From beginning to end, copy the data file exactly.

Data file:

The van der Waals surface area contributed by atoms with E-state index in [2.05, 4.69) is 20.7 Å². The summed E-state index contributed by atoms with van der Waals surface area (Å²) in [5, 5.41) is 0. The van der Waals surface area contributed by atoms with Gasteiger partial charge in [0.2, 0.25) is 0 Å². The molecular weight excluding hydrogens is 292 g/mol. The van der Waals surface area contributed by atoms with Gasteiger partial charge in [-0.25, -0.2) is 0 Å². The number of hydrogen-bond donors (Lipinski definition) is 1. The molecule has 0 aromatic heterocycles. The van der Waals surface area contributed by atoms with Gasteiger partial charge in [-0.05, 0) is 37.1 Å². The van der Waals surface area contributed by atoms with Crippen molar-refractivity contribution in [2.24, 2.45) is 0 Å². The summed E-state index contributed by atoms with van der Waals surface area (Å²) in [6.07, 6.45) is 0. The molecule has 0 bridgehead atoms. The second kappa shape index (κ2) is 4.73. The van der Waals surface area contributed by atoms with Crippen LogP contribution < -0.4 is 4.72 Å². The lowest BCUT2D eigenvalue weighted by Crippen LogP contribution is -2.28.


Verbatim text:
The van der Waals surface area contributed by atoms with E-state index in [2.05, 4.69) is 20.7 Å². The summed E-state index contributed by atoms with van der Waals surface area (Å²) in [5, 5.41) is 0. The van der Waals surface area contributed by atoms with Gasteiger partial charge in [0.2, 0.25) is 0 Å². The molecular weight excluding hydrogens is 292 g/mol. The van der Waals surface area contributed by atoms with Gasteiger partial charge in [-0.25, -0.2) is 0 Å². The number of hydrogen-bond donors (Lipinski definition) is 1. The molecule has 0 aromatic heterocycles. The van der Waals surface area contributed by atoms with Gasteiger partial charge in [-0.05, 0) is 37.1 Å². The van der Waals surface area contributed by atoms with Crippen molar-refractivity contribution in [2.24, 2.45) is 0 Å². The summed E-state index contributed by atoms with van der Waals surface area (Å²) in [6.07, 6.45) is 0. The molecule has 0 bridgehead atoms. The second kappa shape index (κ2) is 4.73. The van der Waals surface area contributed by atoms with Crippen LogP contribution < -0.4 is 4.72 Å². The lowest BCUT2D eigenvalue weighted by Crippen LogP contribution is -2.28.